On Labor Day, President Obama said, "We've got roads and bridges across this country that need rebuilding. We've got private companies with the equipment and the manpower to do the building. We've got more than one million unemployed construction workers ready to get dirty right now. There is work to be done and there are workers ready to do it."xxxi. The President was proposing the American Jobs Act -- a program worth fighting for, but well within the fairly conservative framework of post World War II economics in the US. But there is no more dramatic example of the economic failure of capitalism than the juxtaposition of 20 million jobless workers, with the huge backlog of physical and social work that needs to be done in our country; the juxtaposition of 3.5 million homeless with 18.5 million empty homesxxxii At the heart of socialist economics is public control, in the interests of all the people, of matching individual and social needs with the human and material resources available to meet those needs.

There is no contradiction between fighting to enact urgent, albeit modest, measures well within the capitalist framework, while building consciousness and movements that go beyond that framework. The economic and social security of our country, now and for future generations, cannot be met without focusing on real needs: useful and productive jobs providing health and education, safe and environmentally friendly infrastructure, renewable energy and clean, efficient transportation, with major research, development and production in the U.S. Such a program is achievable, along with a sustainable budget and rising living standards for the vast majority. It requires only that the unprecedented inequality in our nation's wealth be reversed, and that surplus wealth be applied to the public good instead of financial speculation and the export of jobs.




(Endnotes on next page)

1As Robert Reich writes, "Most of the new jobs being created are in the lower-wage sectors of the economy – hospital orderlies and nursing aides, secretaries and temporary workers, retail and restaurant. Meanwhile, millions of Americans remain working only because they’ve agreed to cuts in wages and benefits. Others are settling for jobs that pay less than the jobs they’ve lost. Entry-level manufacturing jobs are paying half what entry-level manufacturing jobs paid six years ago." --

2Ezra Klein in the Washington Post shows the drag on the economy from the inability of Congress to continue fiscal stimuls.

3The recent report by the Economic Policy Institute documents the overt racial discrimination endemic to the mortgage loan industry. The report cites "affidavits of bank employees stating that they referred to subprime loans as “ghetto loans” and were instructed by bank supervisors to target their solicitation to heavily African American zip codes,...Elderly African Americans were considered by bank employees to be particularly good prospects for being pressured to take out high-cost loans" -- many other examples of statistics are included.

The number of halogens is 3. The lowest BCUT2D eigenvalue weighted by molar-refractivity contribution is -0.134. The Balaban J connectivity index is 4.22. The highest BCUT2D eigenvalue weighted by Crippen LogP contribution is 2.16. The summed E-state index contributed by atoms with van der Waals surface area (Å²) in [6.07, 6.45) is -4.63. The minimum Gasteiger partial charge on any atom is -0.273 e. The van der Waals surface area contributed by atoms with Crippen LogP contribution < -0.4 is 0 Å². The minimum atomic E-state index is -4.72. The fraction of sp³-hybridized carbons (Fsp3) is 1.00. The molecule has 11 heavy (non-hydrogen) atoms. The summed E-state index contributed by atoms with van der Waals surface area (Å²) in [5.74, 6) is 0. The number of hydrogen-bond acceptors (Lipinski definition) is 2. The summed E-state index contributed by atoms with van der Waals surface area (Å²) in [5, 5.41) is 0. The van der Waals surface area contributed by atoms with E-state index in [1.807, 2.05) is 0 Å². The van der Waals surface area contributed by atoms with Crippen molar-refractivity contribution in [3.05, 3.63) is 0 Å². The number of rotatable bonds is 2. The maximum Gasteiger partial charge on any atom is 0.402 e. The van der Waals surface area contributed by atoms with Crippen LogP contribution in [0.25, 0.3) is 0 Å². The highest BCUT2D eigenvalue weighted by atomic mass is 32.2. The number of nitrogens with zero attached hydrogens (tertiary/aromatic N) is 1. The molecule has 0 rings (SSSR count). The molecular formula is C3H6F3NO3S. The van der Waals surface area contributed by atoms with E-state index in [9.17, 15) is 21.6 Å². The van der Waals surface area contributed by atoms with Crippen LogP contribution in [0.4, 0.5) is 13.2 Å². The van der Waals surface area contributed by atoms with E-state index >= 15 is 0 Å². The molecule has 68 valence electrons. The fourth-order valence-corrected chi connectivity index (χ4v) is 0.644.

4The reference is to the famous quote by pastor Martin Neimoller, imprisoned by the Nazis, who said, "First they came for the communists, and I didn't speak out because I wasn't a communist; Then they came for the trade unionists, and I didn't speak out because I wasn't a trade unionist.; Then they came for the Jews, and I didn't speak out because I wasn't a Jew; Then they came for the Catholics, and I didn't speak out because I was Protestant. Then they came for me and there was no one left to speak out for me. See


5See, for example, or While these lists exaggerate by crediting Obama with anything positive that happened since he took office, there are plenty of actions clearly attributable to the Obama administration that strengthened the broad economy and/or provided relief to victims of the economic crisis.

6Also along these lines, Hedges' Truthdig colleague Robert Scheer, in an article reposted by the Nation writes: "The issue in this campaign is the economy, and on that, by the time of the general election, there will be no serious substantive difference between the two major parties’ candidates. Both will squarely be on the side of the financiers who created this crisis." -- (

7The Communist Party, in the first half of the decade, tended attack FDR and early New Deal programs like the NIRA as pro-corporate. While the criticisms had merit, in later years the Party judged that it's positions had been ultra-leftist and sectarian in that period. By about 1935, based on experiences in the U.S. and around the world, the Party adopted a policy of alliance with other progressive forces including in the Democratic Party.

8As discussed in the section on the New Normal